Cleveland fell hard for the young lady. He sent her letters and filled her dorm room with flowers. He proposed via letter in the summer of 1885, and she accepted. They kept the engagement a secret from their friends and the press for almost a year; five days before the wedding, in June of 1886, they sent out invitations.

The wedding was held in the Blue Room on the first floor of the White House. Twenty-eight guests attended, which included relatives and members of the Cabinet. Two pastors officiated, one of whom was Cleveland’s brother William, and at the request of the couple, Frances changed her marriage vows. Instead of promising to “honor, love and obey,” she vowed to “honor, love and keep” her husband. The US Marine Band provided music, conducted by John Philip Sousa himself.

Cleveland wore a tuxedo and white tie; Frances wore an ivory satin gown that was apparently so stiff it could stand up by itself. (Later, she altered it to an evening gown so she could wear it again.)
Harper's Weekly, Public Domain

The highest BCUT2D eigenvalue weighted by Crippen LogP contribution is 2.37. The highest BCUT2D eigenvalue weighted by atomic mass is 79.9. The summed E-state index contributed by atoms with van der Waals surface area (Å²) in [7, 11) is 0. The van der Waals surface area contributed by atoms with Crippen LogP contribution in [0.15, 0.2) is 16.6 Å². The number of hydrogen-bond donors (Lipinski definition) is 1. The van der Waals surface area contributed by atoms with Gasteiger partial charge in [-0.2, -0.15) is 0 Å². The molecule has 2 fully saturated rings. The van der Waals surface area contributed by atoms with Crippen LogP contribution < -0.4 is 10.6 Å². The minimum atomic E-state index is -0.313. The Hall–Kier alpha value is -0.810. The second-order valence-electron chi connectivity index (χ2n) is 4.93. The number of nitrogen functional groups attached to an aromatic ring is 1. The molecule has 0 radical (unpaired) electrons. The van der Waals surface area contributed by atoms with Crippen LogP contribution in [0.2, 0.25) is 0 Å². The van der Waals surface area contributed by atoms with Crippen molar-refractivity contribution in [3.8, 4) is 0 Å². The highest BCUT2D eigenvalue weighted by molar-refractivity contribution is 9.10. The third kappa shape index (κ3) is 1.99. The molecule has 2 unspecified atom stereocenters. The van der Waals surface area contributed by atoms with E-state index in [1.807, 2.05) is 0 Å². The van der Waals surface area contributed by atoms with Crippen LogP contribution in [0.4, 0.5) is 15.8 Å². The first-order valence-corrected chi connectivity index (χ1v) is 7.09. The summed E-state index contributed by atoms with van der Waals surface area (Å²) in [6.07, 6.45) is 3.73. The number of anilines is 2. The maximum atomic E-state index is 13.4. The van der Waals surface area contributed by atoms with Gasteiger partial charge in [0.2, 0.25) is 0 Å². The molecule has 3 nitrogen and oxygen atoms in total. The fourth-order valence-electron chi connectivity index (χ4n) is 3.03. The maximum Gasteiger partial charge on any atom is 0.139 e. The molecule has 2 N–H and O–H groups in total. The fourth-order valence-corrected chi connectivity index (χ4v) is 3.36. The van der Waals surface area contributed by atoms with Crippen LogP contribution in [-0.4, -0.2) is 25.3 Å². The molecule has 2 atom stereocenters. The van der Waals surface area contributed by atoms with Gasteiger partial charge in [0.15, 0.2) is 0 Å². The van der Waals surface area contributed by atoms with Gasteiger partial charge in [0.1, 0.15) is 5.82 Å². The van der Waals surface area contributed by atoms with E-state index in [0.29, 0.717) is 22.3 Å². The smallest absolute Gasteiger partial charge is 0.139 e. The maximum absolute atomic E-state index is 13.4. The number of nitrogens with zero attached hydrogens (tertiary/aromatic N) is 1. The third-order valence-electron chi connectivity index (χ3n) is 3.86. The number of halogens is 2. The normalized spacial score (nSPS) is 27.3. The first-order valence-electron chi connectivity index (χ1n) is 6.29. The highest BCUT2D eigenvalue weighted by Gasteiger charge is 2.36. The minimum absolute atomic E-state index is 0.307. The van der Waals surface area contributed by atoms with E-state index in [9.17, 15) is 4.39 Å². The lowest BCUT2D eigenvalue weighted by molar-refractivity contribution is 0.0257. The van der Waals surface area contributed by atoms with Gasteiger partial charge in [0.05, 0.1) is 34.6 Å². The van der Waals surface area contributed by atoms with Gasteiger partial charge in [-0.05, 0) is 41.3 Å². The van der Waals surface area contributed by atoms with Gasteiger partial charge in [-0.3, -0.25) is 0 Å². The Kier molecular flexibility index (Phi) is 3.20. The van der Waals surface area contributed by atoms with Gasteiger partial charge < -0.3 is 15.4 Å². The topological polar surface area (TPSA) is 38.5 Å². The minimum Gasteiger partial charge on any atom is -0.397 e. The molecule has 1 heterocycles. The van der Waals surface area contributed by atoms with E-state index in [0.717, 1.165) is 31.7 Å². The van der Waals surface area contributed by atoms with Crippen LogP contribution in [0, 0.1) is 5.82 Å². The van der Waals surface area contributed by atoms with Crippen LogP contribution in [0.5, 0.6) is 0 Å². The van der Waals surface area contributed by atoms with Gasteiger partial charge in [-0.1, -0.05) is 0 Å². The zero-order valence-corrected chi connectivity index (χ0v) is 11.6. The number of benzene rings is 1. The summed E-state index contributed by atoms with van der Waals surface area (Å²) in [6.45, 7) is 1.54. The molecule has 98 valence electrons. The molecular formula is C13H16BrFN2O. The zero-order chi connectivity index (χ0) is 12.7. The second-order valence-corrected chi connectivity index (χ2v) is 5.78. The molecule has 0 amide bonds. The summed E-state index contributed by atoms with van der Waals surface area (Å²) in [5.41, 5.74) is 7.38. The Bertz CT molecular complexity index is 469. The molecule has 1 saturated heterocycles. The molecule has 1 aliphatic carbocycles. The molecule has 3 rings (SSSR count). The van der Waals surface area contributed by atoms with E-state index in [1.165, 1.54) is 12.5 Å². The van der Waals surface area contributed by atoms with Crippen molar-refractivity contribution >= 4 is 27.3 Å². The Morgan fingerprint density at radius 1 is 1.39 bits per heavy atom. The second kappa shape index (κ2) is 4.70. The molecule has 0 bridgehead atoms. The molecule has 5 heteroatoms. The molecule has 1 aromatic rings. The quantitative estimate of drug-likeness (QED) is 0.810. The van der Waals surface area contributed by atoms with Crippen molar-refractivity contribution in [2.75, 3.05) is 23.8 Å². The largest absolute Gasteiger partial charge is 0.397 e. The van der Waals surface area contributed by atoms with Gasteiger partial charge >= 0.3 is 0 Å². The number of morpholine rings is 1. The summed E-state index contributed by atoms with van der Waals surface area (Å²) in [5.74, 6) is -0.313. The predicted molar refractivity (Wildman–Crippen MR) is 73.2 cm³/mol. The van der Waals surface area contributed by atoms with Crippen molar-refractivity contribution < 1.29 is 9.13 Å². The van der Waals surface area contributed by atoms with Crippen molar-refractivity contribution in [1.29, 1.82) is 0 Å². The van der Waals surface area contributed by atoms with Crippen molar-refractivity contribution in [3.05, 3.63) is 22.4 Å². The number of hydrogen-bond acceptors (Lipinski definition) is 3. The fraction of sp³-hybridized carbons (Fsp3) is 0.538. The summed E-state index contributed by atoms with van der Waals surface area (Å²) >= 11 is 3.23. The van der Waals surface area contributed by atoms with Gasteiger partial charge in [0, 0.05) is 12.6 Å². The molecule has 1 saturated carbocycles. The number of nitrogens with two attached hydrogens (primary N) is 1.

While the wedding may have been small, no expense was spared on decorations. Red begonias, representing fire, filled the hearth. Over the mantel, the letters "C" and "F" were spelled out in an arrangement of pansies. Palms flanked the walls, and the chandelier was decorated with smilax and roses.

It seems every room on the state floor received a floral treatment. The Green and Red Rooms boasted bouquets in vases. Likewise, The East Room was filled with palms set in porcelain jardinieres. The Cross Hall columns were wound with garlands of smilax, greenery, and Union shields made of red, white and blue flowers. Since it was summer, the fireplaces were closed up and the hearths filled with bouquets.